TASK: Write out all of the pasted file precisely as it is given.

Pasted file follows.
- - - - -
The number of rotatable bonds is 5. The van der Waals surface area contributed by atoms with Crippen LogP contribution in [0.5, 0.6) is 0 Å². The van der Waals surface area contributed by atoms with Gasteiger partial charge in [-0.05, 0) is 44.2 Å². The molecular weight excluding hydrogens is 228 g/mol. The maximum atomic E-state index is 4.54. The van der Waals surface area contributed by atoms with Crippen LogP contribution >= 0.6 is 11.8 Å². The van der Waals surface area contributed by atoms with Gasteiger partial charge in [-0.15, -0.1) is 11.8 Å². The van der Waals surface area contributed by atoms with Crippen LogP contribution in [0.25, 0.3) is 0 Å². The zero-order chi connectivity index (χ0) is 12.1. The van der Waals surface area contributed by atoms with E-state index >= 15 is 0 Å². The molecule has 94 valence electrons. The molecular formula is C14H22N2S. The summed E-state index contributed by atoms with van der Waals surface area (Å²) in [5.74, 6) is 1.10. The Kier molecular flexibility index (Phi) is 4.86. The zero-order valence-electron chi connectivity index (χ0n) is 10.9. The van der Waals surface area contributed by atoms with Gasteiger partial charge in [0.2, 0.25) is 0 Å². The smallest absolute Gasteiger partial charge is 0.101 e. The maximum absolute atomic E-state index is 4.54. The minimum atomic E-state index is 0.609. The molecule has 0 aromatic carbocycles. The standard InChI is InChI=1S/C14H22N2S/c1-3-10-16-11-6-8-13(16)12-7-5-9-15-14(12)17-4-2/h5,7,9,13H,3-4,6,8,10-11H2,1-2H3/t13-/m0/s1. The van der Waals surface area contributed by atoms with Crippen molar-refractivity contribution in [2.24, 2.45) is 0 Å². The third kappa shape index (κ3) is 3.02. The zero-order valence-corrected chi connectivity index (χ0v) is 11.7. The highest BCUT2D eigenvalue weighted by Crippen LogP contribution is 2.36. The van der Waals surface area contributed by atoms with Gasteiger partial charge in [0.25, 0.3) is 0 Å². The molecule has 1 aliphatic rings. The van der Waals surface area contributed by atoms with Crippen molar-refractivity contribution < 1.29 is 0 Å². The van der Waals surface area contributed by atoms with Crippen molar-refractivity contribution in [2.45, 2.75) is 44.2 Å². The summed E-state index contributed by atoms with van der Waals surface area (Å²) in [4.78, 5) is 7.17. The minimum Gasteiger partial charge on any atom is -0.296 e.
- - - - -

The number of rotatable bonds is 5. The van der Waals surface area contributed by atoms with Crippen LogP contribution in [0.5, 0.6) is 0 Å². The van der Waals surface area contributed by atoms with Gasteiger partial charge in [-0.05, 0) is 44.2 Å². The molecular weight excluding hydrogens is 228 g/mol. The maximum atomic E-state index is 4.54. The van der Waals surface area contributed by atoms with Crippen LogP contribution >= 0.6 is 11.8 Å². The van der Waals surface area contributed by atoms with Gasteiger partial charge in [-0.15, -0.1) is 11.8 Å². The van der Waals surface area contributed by atoms with Crippen LogP contribution in [0.25, 0.3) is 0 Å². The zero-order chi connectivity index (χ0) is 12.1. The van der Waals surface area contributed by atoms with E-state index >= 15 is 0 Å². The molecule has 94 valence electrons. The molecular formula is C14H22N2S. The summed E-state index contributed by atoms with van der Waals surface area (Å²) in [5.74, 6) is 1.10. The Kier molecular flexibility index (Phi) is 4.86. The zero-order valence-electron chi connectivity index (χ0n) is 10.9. The van der Waals surface area contributed by atoms with Gasteiger partial charge in [0.2, 0.25) is 0 Å². The smallest absolute Gasteiger partial charge is 0.101 e. The maximum absolute atomic E-state index is 4.54. The minimum atomic E-state index is 0.609. The molecule has 0 aromatic carbocycles. The standard InChI is InChI=1S/C14H22N2S/c1-3-10-16-11-6-8-13(16)12-7-5-9-15-14(12)17-4-2/h5,7,9,13H,3-4,6,8,10-11H2,1-2H3/t13-/m0/s1. The van der Waals surface area contributed by atoms with Crippen molar-refractivity contribution in [2.24, 2.45) is 0 Å². The third kappa shape index (κ3) is 3.02. The zero-order valence-corrected chi connectivity index (χ0v) is 11.7. The highest BCUT2D eigenvalue weighted by Crippen LogP contribution is 2.36. The van der Waals surface area contributed by atoms with Gasteiger partial charge in [0.25, 0.3) is 0 Å². The molecule has 1 aliphatic rings. The van der Waals surface area contributed by atoms with Crippen molar-refractivity contribution < 1.29 is 0 Å². The van der Waals surface area contributed by atoms with Crippen molar-refractivity contribution in [2.45, 2.75) is 44.2 Å². The summed E-state index contributed by atoms with van der Waals surface area (Å²) in [4.78, 5) is 7.17. The minimum Gasteiger partial charge on any atom is -0.296 e.